Common Cause speaks out against Supreme Court’s change to the Voting Rights Act

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Common Cause submitted these letters to Baltimore Post-Examiner on the topic of the Supreme Court’s change to the Voting Rights Act.

As a former teacher of US history I am dismayed at the Supreme Court’s decision to strike down Section 4 of the Voting Rights Act. This provision identified those jurisdictions having a history of discriminatory voting procedures and requires them to receive federal approval to make any changes to their voting practices. While many identified jurisdictions have successfully eliminated unfair voting practices, discrimination continues to exist in some area of the country, particularly in areas with large minority populations. In lieu of the Supreme Court’s decision, some states are passing even more restrictive voting measures. We need to encourage all citizens to exercise their right and responsibility to vote. Congress has the power to reaffirm its commitment to preserve and insure the voting rights of all citizens. Congress must act quickly to insure that fair voting practices, a cornerstone of democracy, are guaranteed.

Mary Douglas Reed
Washington, DC 20015

The activist Supreme Court has struck again. After making up law in the Citizens United case, they once again ignored up to date facts showing illegal voting restrictions in the states and areas subject to the voting Rights Act. Jim Crow laws are being replaced by many new techniques which are even more effective in limiting participation by citizens. Immediate action must be taken to protect the rights of millions of citizens who are losing their voting rights right now.

Dwight Cramer
North Bethesda, MD 20852

One year ago, a woman came into my high school government class and gave us all voting registration paperwork. If you could remember your Social Security number, you could register as a voter, right then in the middle of class. I registered that day and voted in the 2012 election, simple as that.

The Supreme Court took the teeth out of the Voting Rights Act. I was lucky enough to be given that opportunity to participate in our democracy, but I know that not everyone is. Some of my friends missed school that day, and still have not been registered. I compare that to an entire district of schools that don’t have registrars come in to get students registered, and then an entire country where my peers could potentially function as second-class citizens because their districts are not held to a standard of freedom to exercise their most basic right. Young citizens must tell congress that we still need that standard today. If nothing else, America stands for the core of democracy – the right to vote.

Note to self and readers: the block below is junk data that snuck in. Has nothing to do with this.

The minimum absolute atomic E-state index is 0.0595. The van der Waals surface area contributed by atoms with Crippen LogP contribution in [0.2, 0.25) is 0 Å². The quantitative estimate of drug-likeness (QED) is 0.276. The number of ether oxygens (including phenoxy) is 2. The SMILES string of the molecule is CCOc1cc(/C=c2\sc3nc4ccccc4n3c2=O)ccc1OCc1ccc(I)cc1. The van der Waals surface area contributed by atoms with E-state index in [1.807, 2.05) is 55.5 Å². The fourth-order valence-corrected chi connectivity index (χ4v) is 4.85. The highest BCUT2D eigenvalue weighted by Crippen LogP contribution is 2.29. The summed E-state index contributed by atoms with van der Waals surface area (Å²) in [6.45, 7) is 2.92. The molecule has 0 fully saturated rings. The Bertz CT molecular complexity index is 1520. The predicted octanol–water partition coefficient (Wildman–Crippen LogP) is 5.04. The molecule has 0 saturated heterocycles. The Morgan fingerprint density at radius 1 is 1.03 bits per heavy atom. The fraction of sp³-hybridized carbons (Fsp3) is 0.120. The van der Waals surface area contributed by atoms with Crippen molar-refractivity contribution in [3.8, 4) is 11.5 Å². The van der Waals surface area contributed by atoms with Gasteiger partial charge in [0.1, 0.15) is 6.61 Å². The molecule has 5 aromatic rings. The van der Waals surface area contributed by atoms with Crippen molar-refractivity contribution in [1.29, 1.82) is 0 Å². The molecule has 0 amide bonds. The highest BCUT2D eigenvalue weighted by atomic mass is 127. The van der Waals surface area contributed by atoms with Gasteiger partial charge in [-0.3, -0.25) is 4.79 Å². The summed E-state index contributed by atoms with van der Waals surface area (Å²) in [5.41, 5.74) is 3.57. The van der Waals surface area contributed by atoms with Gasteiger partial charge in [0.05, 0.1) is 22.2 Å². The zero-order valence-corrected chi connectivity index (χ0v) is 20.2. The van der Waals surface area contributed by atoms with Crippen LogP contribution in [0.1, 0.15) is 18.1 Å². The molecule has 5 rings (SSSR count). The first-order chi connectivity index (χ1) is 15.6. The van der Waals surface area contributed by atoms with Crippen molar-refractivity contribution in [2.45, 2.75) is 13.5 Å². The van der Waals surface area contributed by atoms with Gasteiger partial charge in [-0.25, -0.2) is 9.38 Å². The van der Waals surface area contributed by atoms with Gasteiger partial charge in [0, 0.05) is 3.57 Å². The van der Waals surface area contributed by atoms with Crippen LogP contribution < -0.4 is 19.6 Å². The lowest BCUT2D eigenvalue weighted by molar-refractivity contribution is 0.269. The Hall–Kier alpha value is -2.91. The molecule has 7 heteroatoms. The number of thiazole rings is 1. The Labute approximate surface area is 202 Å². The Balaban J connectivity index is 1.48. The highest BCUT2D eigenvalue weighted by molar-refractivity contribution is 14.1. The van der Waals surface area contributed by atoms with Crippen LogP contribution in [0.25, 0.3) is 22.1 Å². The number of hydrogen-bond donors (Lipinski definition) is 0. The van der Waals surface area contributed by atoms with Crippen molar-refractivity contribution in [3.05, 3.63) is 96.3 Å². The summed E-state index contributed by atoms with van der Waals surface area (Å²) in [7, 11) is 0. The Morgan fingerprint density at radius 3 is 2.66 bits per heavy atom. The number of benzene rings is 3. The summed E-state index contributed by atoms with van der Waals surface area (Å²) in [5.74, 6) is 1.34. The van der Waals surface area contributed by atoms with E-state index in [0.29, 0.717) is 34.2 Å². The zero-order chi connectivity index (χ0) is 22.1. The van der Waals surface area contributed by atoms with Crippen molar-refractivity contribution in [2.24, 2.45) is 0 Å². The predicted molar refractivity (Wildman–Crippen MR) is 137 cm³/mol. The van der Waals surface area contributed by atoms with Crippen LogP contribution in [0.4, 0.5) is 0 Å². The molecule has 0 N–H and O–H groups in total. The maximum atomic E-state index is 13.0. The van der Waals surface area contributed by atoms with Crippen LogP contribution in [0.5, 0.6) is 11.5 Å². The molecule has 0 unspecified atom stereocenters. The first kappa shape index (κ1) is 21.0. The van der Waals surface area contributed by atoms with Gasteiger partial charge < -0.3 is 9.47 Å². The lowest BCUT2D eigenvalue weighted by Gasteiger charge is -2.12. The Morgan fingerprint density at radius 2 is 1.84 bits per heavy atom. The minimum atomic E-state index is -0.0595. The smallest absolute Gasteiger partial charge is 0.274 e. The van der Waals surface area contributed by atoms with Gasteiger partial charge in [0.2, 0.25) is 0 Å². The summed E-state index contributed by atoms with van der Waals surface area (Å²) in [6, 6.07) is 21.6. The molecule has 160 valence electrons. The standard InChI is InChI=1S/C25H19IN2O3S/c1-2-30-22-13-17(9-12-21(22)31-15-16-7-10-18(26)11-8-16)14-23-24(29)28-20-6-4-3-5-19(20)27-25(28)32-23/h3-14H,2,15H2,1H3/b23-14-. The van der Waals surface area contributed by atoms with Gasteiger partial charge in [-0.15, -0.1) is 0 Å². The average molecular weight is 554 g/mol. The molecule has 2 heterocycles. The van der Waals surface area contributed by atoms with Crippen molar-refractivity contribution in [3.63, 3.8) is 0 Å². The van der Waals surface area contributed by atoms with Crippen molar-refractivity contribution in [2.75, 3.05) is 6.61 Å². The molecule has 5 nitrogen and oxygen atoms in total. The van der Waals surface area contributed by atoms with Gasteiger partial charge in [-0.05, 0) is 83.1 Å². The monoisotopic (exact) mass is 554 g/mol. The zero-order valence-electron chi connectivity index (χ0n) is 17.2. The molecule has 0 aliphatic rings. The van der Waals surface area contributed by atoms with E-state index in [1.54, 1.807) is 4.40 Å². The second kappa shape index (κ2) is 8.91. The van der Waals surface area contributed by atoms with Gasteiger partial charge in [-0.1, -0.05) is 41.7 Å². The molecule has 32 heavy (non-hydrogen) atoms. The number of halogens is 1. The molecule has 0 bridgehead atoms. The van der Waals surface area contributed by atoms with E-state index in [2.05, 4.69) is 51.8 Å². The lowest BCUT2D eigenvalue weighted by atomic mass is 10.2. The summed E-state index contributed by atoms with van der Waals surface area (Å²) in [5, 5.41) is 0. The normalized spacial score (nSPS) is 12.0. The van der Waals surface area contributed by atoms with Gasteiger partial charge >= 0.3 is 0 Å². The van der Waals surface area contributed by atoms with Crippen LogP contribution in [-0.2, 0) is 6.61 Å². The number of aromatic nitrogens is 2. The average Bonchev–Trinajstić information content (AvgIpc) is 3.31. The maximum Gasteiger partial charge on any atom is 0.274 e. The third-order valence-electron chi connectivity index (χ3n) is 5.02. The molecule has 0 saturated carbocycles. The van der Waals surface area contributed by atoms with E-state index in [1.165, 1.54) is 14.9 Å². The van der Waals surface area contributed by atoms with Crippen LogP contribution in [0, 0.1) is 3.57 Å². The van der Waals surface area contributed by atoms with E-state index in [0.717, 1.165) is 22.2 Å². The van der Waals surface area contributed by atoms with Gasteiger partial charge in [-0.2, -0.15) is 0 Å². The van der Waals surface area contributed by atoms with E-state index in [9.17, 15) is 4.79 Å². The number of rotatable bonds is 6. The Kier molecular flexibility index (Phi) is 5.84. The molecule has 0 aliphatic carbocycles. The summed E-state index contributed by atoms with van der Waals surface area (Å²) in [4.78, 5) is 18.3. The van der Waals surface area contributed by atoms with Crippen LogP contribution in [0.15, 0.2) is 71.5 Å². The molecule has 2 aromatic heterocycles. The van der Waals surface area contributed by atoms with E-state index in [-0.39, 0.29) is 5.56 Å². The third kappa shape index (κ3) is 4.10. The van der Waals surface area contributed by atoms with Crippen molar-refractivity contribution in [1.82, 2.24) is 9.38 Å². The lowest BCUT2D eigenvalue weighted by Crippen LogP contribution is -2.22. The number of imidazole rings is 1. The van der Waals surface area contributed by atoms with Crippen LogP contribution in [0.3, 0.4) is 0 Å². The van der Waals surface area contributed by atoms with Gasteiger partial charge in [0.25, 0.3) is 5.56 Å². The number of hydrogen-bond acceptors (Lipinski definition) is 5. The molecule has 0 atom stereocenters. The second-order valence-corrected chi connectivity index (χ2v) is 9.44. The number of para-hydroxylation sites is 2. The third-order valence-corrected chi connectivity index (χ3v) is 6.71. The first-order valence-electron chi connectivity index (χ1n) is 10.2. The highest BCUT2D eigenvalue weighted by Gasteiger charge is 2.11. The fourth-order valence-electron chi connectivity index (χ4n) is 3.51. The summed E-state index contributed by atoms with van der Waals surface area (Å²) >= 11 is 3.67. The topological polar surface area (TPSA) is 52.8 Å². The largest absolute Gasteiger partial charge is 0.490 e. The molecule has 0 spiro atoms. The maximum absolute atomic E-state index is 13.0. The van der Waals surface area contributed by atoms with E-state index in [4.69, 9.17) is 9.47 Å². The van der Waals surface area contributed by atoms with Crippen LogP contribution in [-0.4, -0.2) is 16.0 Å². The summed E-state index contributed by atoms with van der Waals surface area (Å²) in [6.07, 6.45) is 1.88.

Savannah Thieme
Falls church VA 22046

As a bastion of freedom, America ought to be encouraging as many people to vote as possible and removing barriers wherever possible. Unfortunately, this has not always been our history. Hence the Voting Rights Act of 1965 was passed and renewed as recently as 2006 by huge majorities of both Houses of Congress after exhaustive review. We have made some progress in limiting discrimination against minorities voting since 1965, thanks to the VRA, as the Supreme Court indicated in its recent decision, but the formula for deciding which districts and states need to have clearance before is, according to the Courts majority, outdated. Congress needs to update this formula and include any district or state that is participating in acts of voter discrimination such as voter identification laws, limiting early voting, eliminating same day registration and former felons, all of which place special hardships on minorities, elderly, college students and poor people, limiting early voting.

Robert M. Silberfarb
Rockville, MD 20850

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